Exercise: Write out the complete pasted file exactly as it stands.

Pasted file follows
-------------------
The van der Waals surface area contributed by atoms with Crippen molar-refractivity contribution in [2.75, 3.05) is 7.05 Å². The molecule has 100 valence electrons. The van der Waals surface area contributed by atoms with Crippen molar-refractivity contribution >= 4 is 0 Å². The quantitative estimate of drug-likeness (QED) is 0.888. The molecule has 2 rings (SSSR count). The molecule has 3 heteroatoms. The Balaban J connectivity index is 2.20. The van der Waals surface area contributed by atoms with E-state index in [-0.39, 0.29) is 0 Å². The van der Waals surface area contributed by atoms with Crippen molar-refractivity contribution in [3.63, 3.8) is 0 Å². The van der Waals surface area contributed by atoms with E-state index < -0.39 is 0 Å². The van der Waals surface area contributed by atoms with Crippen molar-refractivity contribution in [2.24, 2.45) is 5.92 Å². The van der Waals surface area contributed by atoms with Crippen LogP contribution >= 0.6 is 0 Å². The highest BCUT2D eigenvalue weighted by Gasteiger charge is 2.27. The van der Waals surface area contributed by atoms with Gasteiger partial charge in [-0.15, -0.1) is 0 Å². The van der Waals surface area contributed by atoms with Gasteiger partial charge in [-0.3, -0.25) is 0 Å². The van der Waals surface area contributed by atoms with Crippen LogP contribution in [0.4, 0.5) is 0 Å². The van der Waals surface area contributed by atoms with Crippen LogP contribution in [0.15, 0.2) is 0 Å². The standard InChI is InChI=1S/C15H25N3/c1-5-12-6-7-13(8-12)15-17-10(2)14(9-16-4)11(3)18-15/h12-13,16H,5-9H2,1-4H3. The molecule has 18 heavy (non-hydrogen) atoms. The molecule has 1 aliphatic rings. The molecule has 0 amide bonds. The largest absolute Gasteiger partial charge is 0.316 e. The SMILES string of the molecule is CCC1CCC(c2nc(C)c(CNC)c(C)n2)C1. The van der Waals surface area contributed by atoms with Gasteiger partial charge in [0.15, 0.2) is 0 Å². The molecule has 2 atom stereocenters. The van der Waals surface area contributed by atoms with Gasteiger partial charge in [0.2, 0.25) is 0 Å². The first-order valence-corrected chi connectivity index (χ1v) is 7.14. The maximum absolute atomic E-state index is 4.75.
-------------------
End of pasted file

The van der Waals surface area contributed by atoms with Crippen molar-refractivity contribution in [2.75, 3.05) is 7.05 Å². The molecule has 100 valence electrons. The van der Waals surface area contributed by atoms with Crippen molar-refractivity contribution >= 4 is 0 Å². The quantitative estimate of drug-likeness (QED) is 0.888. The molecule has 2 rings (SSSR count). The molecule has 3 heteroatoms. The Balaban J connectivity index is 2.20. The van der Waals surface area contributed by atoms with E-state index in [-0.39, 0.29) is 0 Å². The van der Waals surface area contributed by atoms with Crippen molar-refractivity contribution in [3.63, 3.8) is 0 Å². The van der Waals surface area contributed by atoms with E-state index < -0.39 is 0 Å². The van der Waals surface area contributed by atoms with Crippen molar-refractivity contribution in [2.24, 2.45) is 5.92 Å². The van der Waals surface area contributed by atoms with Crippen LogP contribution >= 0.6 is 0 Å². The highest BCUT2D eigenvalue weighted by Gasteiger charge is 2.27. The van der Waals surface area contributed by atoms with Gasteiger partial charge in [-0.15, -0.1) is 0 Å². The van der Waals surface area contributed by atoms with Gasteiger partial charge in [-0.3, -0.25) is 0 Å². The van der Waals surface area contributed by atoms with Crippen LogP contribution in [0.4, 0.5) is 0 Å². The van der Waals surface area contributed by atoms with Crippen LogP contribution in [0.15, 0.2) is 0 Å². The standard InChI is InChI=1S/C15H25N3/c1-5-12-6-7-13(8-12)15-17-10(2)14(9-16-4)11(3)18-15/h12-13,16H,5-9H2,1-4H3. The molecule has 18 heavy (non-hydrogen) atoms. The molecule has 1 aliphatic rings. The molecule has 0 amide bonds. The largest absolute Gasteiger partial charge is 0.316 e. The SMILES string of the molecule is CCC1CCC(c2nc(C)c(CNC)c(C)n2)C1. The van der Waals surface area contributed by atoms with Gasteiger partial charge in [0.15, 0.2) is 0 Å². The molecule has 2 atom stereocenters. The van der Waals surface area contributed by atoms with Gasteiger partial charge in [0.2, 0.25) is 0 Å². The first-order valence-corrected chi connectivity index (χ1v) is 7.14. The maximum absolute atomic E-state index is 4.75.